September-December 2011: “Low for longer”, Operation twist and LTRO – cleaning up your own mess

The re-escalation of the European crisis got the Federal Reserve into action. On September 9 2011 the FOMC announced that it would keep interest rates low at least until 2013. Not exactly a policy that is in the spirit of Market Monetarism, but nonetheless a signal that the Fed acknowledged the need for monetary easing. Interestingly enough September 9 2011 was also the date where the three-month centered moving average of S&P500 bottomed out.

On September 21 2011 the Federal Reserve launched what has come to be known as Operation Twist. Once again this is certainly not a kind of monetary operation which is loved by Market Monetarists, but again at least it was an signal that the Fed acknowledged the need for monetary easing.

The Fed’s actions in September pretty much coincided with S&P500 starting a new up-leg. The recovery in S&P500 got further imputes after the ECB finally acknowledged a responsibility for cleaning up the mess after the two rate hikes earlier in 2011 and on December 8 the ECB introduced the so-called 3-year longer-term refinancing operations (LTRO).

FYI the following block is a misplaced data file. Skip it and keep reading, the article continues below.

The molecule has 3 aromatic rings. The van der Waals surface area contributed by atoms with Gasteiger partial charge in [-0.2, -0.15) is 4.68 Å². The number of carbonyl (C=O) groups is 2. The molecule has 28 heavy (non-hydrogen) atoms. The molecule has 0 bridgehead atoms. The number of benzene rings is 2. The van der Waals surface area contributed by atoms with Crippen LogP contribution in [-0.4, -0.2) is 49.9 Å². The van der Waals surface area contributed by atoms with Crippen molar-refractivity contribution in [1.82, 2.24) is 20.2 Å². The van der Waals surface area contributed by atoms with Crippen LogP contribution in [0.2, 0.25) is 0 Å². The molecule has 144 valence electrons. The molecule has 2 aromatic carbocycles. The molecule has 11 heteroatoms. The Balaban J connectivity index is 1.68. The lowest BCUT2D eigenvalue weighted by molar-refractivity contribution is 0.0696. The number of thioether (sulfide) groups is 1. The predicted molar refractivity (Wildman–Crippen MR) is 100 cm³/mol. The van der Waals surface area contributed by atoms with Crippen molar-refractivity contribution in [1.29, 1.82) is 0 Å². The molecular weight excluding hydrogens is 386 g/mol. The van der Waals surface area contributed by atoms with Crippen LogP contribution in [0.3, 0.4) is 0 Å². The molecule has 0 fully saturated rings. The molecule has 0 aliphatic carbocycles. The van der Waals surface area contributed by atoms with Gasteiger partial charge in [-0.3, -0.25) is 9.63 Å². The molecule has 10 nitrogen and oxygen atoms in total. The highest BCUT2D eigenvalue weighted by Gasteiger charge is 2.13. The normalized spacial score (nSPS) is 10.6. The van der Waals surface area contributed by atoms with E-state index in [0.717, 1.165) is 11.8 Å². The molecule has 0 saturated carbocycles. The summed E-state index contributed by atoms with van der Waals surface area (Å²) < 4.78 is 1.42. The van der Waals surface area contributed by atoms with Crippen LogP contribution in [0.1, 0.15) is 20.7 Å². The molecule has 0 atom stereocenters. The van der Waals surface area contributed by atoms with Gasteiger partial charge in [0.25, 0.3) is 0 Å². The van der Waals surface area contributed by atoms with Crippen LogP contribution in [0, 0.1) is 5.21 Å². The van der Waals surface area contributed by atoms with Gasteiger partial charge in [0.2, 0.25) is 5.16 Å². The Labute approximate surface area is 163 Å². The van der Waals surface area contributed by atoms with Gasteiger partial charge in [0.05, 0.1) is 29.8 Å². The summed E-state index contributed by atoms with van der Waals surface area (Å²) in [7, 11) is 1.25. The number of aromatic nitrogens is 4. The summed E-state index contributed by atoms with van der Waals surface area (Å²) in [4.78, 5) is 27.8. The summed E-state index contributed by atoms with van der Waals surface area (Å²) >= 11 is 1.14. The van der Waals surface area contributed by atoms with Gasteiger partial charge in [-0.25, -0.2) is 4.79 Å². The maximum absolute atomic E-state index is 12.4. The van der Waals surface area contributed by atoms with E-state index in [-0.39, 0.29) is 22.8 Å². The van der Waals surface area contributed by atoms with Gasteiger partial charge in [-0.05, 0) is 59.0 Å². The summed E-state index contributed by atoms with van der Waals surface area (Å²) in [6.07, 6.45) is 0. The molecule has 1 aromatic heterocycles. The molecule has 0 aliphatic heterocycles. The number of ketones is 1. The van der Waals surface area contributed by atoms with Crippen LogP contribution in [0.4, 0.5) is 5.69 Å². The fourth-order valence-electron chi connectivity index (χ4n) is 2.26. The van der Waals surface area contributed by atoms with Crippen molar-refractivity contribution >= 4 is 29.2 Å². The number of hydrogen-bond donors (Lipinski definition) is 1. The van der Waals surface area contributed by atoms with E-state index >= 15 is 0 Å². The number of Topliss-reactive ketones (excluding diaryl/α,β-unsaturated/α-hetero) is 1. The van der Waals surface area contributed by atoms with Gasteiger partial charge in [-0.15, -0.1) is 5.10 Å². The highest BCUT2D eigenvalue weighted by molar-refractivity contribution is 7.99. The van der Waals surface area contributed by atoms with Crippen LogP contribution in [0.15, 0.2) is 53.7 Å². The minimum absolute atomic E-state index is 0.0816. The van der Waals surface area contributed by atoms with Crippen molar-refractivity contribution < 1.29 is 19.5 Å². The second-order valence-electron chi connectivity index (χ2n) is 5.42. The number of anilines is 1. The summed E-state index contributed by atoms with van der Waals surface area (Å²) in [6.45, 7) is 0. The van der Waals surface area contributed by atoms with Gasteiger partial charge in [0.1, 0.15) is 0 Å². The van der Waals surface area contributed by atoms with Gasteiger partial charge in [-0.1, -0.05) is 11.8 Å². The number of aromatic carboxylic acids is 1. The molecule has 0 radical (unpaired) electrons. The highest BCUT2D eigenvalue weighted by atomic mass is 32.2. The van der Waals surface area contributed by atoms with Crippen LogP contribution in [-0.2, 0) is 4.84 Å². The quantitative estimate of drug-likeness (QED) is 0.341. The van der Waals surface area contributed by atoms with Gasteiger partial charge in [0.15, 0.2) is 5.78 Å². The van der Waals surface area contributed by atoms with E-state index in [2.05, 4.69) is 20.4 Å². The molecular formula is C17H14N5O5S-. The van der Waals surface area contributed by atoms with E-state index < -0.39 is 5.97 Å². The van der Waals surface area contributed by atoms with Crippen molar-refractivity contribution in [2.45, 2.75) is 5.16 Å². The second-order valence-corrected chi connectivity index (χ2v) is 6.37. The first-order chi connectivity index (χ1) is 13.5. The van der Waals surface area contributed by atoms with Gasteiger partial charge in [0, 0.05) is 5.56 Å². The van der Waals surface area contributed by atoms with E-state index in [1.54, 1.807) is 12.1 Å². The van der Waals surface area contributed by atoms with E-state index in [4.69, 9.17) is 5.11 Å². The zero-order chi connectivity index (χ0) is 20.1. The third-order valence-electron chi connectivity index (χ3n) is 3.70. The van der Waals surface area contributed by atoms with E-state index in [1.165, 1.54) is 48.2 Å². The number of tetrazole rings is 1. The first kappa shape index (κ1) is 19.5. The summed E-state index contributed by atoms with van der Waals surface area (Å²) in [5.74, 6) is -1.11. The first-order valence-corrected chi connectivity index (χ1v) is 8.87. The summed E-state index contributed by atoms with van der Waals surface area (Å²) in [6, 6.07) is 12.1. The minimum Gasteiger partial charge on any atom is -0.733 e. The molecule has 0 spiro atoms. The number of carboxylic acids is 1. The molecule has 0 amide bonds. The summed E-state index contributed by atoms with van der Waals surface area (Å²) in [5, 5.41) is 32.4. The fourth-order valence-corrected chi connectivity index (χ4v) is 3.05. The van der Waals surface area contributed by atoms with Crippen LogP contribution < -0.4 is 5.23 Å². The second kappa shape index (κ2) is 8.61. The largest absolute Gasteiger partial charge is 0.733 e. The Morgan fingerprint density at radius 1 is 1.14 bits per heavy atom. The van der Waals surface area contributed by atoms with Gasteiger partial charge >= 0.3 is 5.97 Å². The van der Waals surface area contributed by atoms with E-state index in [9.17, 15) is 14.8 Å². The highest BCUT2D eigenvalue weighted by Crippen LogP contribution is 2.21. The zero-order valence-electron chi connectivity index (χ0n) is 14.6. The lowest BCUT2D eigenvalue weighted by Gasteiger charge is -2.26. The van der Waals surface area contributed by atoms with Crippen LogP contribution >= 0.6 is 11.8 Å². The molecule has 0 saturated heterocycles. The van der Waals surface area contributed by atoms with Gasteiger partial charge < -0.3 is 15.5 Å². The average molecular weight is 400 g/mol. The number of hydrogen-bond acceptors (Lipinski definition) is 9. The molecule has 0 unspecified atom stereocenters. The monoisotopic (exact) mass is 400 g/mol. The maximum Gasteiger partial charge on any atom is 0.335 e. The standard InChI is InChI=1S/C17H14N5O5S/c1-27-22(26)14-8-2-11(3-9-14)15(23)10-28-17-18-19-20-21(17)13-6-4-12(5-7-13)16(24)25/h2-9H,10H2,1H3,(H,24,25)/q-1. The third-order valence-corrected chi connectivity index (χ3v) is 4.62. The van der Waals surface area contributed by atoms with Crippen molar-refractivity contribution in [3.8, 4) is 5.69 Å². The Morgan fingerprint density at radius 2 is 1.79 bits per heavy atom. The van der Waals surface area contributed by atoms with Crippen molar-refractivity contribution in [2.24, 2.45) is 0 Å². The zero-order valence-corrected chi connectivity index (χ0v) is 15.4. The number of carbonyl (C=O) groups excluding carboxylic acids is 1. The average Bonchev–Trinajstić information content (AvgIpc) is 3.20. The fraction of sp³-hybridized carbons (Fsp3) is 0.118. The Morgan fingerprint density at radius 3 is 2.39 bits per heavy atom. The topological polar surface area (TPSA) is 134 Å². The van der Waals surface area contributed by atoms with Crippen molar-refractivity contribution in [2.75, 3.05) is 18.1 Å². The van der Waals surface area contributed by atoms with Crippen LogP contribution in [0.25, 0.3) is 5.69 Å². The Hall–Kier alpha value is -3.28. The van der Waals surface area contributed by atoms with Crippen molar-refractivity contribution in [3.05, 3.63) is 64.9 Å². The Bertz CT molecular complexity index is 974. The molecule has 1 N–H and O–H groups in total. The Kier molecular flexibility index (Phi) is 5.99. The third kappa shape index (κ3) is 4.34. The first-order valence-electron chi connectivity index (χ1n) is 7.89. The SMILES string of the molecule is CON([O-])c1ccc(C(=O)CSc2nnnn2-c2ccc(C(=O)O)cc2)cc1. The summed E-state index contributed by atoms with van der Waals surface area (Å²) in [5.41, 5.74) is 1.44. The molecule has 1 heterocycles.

The rally in S&P500 hence got more momentum after the introduction of the 3-year LTRO in December 2011 and the rally lasted until March-April 2012.

The present downturn: Have a look at ECB’s new collateral rules